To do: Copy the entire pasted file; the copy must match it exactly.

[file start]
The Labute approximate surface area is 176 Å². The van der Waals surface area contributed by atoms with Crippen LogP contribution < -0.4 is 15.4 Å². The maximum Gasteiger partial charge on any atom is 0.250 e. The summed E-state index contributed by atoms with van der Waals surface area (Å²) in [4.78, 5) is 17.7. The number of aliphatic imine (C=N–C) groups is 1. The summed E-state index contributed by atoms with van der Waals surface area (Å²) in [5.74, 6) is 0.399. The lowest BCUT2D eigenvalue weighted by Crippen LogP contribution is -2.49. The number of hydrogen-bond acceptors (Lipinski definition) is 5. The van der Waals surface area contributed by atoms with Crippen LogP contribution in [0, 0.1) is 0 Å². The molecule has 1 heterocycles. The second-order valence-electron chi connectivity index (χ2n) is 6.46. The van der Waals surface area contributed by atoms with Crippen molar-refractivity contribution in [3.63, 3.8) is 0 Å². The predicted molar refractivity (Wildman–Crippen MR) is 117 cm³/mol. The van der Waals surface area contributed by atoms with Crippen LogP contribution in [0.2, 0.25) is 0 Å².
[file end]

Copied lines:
The Labute approximate surface area is 176 Å². The van der Waals surface area contributed by atoms with Crippen LogP contribution < -0.4 is 15.4 Å². The maximum Gasteiger partial charge on any atom is 0.250 e. The summed E-state index contributed by atoms with van der Waals surface area (Å²) in [4.78, 5) is 17.7. The number of aliphatic imine (C=N–C) groups is 1. The summed E-state index contributed by atoms with van der Waals surface area (Å²) in [5.74, 6) is 0.399. The lowest BCUT2D eigenvalue weighted by Crippen LogP contribution is -2.49. The number of hydrogen-bond acceptors (Lipinski definition) is 5. The van der Waals surface area contributed by atoms with Crippen LogP contribution in [0, 0.1) is 0 Å². The molecule has 1 heterocycles. The second-order valence-electron chi connectivity index (χ2n) is 6.46. The van der Waals surface area contributed by atoms with Crippen molar-refractivity contribution in [3.63, 3.8) is 0 Å². The predicted molar refractivity (Wildman–Crippen MR) is 117 cm³/mol. The van der Waals surface area contributed by atoms with Crippen LogP contribution in [0.2, 0.25) is 0 Å².